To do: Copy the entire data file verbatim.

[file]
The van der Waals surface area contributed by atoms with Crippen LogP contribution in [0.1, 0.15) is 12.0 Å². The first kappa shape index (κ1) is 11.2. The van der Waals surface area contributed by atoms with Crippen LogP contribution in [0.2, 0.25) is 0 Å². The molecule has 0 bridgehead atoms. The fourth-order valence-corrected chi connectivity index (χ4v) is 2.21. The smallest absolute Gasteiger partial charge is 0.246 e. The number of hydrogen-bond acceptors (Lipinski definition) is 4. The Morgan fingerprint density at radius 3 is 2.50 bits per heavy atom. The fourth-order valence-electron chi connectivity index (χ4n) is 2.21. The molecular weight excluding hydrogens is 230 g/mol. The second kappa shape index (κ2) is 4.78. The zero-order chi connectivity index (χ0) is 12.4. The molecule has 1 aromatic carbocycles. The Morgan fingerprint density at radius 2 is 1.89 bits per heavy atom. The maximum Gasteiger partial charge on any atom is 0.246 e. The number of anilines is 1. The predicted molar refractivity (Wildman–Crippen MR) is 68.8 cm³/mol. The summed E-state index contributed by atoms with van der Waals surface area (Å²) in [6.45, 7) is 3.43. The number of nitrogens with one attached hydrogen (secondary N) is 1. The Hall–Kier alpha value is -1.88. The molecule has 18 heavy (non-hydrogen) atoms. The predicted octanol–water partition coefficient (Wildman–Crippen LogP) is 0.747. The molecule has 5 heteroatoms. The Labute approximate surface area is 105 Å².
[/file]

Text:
The van der Waals surface area contributed by atoms with Crippen LogP contribution in [0.1, 0.15) is 12.0 Å². The first kappa shape index (κ1) is 11.2. The van der Waals surface area contributed by atoms with Crippen LogP contribution in [0.2, 0.25) is 0 Å². The molecule has 0 bridgehead atoms. The fourth-order valence-corrected chi connectivity index (χ4v) is 2.21. The smallest absolute Gasteiger partial charge is 0.246 e. The number of hydrogen-bond acceptors (Lipinski definition) is 4. The Morgan fingerprint density at radius 3 is 2.50 bits per heavy atom. The fourth-order valence-electron chi connectivity index (χ4n) is 2.21. The molecular weight excluding hydrogens is 230 g/mol. The second kappa shape index (κ2) is 4.78. The zero-order chi connectivity index (χ0) is 12.4. The molecule has 1 aromatic carbocycles. The Morgan fingerprint density at radius 2 is 1.89 bits per heavy atom. The maximum Gasteiger partial charge on any atom is 0.246 e. The number of anilines is 1. The predicted molar refractivity (Wildman–Crippen MR) is 68.8 cm³/mol. The summed E-state index contributed by atoms with van der Waals surface area (Å²) in [6.45, 7) is 3.43. The number of nitrogens with one attached hydrogen (secondary N) is 1. The Hall–Kier alpha value is -1.88. The molecule has 18 heavy (non-hydrogen) atoms. The predicted octanol–water partition coefficient (Wildman–Crippen LogP) is 0.747. The molecule has 5 heteroatoms. The Labute approximate surface area is 105 Å².